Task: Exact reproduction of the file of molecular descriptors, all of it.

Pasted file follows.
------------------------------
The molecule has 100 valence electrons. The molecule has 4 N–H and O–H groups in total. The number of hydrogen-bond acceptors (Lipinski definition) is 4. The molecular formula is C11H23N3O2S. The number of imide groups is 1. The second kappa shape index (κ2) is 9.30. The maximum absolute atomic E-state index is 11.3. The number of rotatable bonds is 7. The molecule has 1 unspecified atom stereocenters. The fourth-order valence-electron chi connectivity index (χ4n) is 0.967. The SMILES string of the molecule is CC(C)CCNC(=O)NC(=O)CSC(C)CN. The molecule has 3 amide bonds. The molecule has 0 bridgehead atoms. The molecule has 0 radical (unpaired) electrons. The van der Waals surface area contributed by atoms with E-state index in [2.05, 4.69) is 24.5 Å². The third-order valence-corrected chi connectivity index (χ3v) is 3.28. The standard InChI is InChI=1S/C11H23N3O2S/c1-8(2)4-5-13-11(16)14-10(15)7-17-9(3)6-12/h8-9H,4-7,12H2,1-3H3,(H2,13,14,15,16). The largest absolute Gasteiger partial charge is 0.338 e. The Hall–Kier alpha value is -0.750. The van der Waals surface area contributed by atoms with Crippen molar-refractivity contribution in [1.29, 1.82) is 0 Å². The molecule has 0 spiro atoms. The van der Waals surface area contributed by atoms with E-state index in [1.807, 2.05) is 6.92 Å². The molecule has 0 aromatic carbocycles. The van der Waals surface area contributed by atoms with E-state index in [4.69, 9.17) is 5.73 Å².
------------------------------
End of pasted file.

The molecule has 100 valence electrons. The molecule has 4 N–H and O–H groups in total. The number of hydrogen-bond acceptors (Lipinski definition) is 4. The molecular formula is C11H23N3O2S. The number of imide groups is 1. The second kappa shape index (κ2) is 9.30. The maximum absolute atomic E-state index is 11.3. The number of rotatable bonds is 7. The molecule has 1 unspecified atom stereocenters. The fourth-order valence-electron chi connectivity index (χ4n) is 0.967. The SMILES string of the molecule is CC(C)CCNC(=O)NC(=O)CSC(C)CN. The molecule has 3 amide bonds. The molecule has 0 bridgehead atoms. The molecule has 0 radical (unpaired) electrons. The van der Waals surface area contributed by atoms with E-state index in [2.05, 4.69) is 24.5 Å². The third-order valence-corrected chi connectivity index (χ3v) is 3.28. The standard InChI is InChI=1S/C11H23N3O2S/c1-8(2)4-5-13-11(16)14-10(15)7-17-9(3)6-12/h8-9H,4-7,12H2,1-3H3,(H2,13,14,15,16). The largest absolute Gasteiger partial charge is 0.338 e. The Hall–Kier alpha value is -0.750. The van der Waals surface area contributed by atoms with Crippen molar-refractivity contribution in [1.29, 1.82) is 0 Å². The molecule has 0 spiro atoms. The van der Waals surface area contributed by atoms with E-state index in [1.807, 2.05) is 6.92 Å². The molecule has 0 aromatic carbocycles. The van der Waals surface area contributed by atoms with E-state index in [4.69, 9.17) is 5.73 Å².